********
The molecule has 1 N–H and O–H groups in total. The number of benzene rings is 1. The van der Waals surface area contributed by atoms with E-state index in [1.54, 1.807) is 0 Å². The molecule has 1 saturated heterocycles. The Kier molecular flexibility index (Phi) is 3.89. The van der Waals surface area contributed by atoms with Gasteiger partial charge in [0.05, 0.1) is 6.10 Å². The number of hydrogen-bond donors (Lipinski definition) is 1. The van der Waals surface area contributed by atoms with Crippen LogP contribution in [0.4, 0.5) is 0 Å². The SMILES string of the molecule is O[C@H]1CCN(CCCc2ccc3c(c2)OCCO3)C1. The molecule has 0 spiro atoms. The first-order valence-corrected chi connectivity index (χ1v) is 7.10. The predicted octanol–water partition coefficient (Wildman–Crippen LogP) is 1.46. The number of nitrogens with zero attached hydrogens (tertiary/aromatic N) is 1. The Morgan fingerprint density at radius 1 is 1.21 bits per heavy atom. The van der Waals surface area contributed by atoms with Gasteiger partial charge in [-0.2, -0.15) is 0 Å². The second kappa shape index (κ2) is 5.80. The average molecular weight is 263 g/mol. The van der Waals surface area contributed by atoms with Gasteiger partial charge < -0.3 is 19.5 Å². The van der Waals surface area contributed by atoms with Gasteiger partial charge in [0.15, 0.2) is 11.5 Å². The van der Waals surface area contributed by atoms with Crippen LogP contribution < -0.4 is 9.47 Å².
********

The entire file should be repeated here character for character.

The molecule has 1 N–H and O–H groups in total. The number of benzene rings is 1. The van der Waals surface area contributed by atoms with E-state index in [1.54, 1.807) is 0 Å². The molecule has 1 saturated heterocycles. The Kier molecular flexibility index (Phi) is 3.89. The van der Waals surface area contributed by atoms with Gasteiger partial charge in [0.05, 0.1) is 6.10 Å². The number of hydrogen-bond donors (Lipinski definition) is 1. The van der Waals surface area contributed by atoms with Crippen LogP contribution in [0.4, 0.5) is 0 Å². The SMILES string of the molecule is O[C@H]1CCN(CCCc2ccc3c(c2)OCCO3)C1. The molecule has 0 spiro atoms. The first-order valence-corrected chi connectivity index (χ1v) is 7.10. The predicted octanol–water partition coefficient (Wildman–Crippen LogP) is 1.46. The number of nitrogens with zero attached hydrogens (tertiary/aromatic N) is 1. The Morgan fingerprint density at radius 1 is 1.21 bits per heavy atom. The van der Waals surface area contributed by atoms with Gasteiger partial charge in [-0.2, -0.15) is 0 Å². The second kappa shape index (κ2) is 5.80. The average molecular weight is 263 g/mol. The van der Waals surface area contributed by atoms with Gasteiger partial charge < -0.3 is 19.5 Å². The van der Waals surface area contributed by atoms with Gasteiger partial charge in [0.15, 0.2) is 11.5 Å². The van der Waals surface area contributed by atoms with Crippen LogP contribution < -0.4 is 9.47 Å².